The world created by the pictures is further enhanced by a variety of well-crafted music. Every major area of the game has its own tune, each fitting the locale in question. Underhome, where you start your adventure, has an echoing tubular bell anthem that goes well with the cave-like interior. Meanwhile, the Isle of the Sun has a more Eastern tune, matching the sandy locale and the look of the buildings there. The soundtrack also adopts a folk feel from time to time, which works nicely with the overall fantasy setting. None of these pieces are overly complex, instead providing a soothing backdrop to the adventure. Though the world itself provides no ambient sounds, there are a number of simple sound effects arising from actions taken. Operating the living machines of Underhome results in beeping noises, and entering dialogue or accessing the map produces a sound like a page being turned. You will also hear a scribbling sound every time you accomplish a task, as your Scroll of Quests is updated.
The scroll sound is one you will be hearing a lot, as there are many things you need to do before you reach the end. At the beginning you simply need to contend with the problems of Underhome itself, as you try to fix systems and get outside. Initial challenges include persuading a Suspicious Flower to let you use the lift, and finding the password needed to restart the literal “root” system. Once outside Underhome, you will slowly find out how widespread the problems are, and must help the island denizens with problems ranging from finding a lost recipe to unearthing an ancient treasure. Inventory is used automatically, whether through dialogue or clicking on an appropriate hotspot.Continued on the next page...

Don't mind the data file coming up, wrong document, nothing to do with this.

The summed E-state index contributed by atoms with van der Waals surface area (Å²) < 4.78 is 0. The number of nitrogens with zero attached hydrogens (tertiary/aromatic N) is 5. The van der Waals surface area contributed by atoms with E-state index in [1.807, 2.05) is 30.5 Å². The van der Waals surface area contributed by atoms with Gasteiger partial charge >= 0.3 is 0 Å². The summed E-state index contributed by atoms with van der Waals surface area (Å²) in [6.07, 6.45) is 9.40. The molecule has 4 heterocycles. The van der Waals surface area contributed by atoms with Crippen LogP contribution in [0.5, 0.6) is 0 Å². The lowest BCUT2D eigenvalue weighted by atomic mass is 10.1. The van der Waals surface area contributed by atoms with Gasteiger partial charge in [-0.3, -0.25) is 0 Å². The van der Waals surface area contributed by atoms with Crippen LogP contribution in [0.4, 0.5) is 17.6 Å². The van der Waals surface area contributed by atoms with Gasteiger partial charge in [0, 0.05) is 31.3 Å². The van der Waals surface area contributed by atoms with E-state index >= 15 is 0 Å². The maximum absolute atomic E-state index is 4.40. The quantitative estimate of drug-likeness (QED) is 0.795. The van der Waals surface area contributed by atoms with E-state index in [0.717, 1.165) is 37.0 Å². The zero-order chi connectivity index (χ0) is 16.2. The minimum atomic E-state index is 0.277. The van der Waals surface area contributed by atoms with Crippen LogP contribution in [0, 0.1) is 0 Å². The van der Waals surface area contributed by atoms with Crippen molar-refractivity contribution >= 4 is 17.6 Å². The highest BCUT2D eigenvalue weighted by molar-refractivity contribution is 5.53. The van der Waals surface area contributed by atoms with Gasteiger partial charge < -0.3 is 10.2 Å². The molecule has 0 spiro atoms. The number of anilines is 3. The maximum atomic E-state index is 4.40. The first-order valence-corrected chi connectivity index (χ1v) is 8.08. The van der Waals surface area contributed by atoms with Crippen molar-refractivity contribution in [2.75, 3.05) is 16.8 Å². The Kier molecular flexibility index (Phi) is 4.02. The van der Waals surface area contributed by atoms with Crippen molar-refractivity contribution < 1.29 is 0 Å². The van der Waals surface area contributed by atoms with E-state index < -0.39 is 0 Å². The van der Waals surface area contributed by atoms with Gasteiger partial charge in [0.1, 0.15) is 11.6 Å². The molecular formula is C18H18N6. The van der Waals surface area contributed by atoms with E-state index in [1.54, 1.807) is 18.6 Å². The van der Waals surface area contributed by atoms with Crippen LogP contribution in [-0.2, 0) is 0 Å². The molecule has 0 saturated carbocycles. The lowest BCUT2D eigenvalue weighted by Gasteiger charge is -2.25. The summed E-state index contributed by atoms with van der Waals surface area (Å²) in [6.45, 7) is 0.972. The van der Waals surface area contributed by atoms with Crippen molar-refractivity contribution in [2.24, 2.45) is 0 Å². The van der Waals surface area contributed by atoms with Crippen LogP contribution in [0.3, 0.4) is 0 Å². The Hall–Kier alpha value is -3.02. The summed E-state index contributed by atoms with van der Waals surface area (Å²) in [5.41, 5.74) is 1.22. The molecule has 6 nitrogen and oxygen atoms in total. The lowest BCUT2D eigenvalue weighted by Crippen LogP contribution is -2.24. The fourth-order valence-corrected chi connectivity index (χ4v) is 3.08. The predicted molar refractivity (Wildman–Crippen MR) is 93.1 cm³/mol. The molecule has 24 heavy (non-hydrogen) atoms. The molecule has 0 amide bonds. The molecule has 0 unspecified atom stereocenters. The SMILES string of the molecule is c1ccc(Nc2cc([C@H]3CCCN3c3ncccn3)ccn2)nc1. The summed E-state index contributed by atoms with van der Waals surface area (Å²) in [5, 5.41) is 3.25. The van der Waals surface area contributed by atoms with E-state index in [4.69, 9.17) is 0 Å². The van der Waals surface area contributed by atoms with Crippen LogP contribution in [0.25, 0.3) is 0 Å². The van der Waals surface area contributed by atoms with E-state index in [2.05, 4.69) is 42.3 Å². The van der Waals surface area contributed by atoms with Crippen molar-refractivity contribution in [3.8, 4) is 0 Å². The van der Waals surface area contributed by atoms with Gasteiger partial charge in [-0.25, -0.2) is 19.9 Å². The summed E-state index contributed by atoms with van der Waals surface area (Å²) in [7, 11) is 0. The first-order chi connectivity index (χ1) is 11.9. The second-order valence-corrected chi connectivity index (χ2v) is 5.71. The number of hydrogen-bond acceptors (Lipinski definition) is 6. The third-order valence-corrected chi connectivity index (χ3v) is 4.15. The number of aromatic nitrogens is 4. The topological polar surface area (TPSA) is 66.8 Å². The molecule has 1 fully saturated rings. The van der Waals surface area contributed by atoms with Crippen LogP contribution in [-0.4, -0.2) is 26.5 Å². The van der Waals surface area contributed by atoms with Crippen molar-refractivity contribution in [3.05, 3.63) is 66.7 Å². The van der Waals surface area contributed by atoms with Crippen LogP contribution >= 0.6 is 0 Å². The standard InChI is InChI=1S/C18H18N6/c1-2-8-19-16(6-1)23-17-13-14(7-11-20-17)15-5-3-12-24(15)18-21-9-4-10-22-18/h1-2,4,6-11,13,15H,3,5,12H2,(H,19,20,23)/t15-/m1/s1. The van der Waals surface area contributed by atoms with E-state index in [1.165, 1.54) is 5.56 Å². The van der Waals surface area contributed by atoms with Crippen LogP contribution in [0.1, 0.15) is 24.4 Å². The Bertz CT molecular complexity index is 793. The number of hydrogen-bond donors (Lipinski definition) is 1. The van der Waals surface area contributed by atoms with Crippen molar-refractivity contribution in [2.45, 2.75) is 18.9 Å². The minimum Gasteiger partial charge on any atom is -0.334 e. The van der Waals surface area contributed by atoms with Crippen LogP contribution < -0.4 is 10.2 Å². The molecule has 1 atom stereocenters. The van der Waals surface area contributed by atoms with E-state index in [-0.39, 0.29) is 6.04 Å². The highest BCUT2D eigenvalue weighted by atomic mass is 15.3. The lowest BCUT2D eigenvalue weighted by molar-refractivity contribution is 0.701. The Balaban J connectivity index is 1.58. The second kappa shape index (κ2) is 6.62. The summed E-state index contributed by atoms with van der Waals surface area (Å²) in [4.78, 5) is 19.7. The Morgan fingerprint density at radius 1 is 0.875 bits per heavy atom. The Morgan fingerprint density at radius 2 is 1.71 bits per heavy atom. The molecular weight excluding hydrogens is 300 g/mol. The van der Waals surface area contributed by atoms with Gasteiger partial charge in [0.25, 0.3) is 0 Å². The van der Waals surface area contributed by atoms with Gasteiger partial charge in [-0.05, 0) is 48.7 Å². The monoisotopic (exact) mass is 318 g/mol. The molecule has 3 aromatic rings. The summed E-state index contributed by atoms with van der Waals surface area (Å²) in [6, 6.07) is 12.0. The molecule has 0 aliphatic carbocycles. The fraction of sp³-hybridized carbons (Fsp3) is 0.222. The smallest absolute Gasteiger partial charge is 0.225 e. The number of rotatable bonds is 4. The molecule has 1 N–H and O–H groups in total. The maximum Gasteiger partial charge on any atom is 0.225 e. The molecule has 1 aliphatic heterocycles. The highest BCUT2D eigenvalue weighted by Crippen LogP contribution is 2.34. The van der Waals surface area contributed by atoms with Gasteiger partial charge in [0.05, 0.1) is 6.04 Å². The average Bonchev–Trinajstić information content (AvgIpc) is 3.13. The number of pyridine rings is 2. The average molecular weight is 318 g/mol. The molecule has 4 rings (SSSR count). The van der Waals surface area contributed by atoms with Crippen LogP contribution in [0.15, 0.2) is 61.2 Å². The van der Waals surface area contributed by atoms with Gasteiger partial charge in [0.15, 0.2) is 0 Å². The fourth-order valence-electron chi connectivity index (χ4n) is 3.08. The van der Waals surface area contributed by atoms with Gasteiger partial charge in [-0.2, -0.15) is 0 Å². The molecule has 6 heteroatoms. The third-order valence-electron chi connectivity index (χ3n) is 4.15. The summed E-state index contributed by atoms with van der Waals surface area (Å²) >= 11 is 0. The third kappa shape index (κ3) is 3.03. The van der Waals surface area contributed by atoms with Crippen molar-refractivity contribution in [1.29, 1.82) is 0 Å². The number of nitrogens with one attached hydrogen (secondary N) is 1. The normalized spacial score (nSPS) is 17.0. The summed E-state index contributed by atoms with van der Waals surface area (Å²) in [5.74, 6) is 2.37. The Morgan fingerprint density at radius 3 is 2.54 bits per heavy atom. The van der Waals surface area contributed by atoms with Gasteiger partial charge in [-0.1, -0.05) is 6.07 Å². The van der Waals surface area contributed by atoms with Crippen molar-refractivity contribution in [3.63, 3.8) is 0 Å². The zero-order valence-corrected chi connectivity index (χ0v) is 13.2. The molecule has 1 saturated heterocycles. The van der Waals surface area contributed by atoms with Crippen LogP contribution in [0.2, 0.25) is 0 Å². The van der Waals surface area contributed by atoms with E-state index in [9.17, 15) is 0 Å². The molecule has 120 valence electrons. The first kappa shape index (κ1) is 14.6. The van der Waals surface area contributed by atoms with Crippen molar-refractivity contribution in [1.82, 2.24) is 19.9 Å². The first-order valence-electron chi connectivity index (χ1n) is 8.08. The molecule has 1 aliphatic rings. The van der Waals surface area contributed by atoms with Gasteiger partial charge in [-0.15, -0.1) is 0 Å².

|Digital||May 23 2012||Jonas Kyratzes|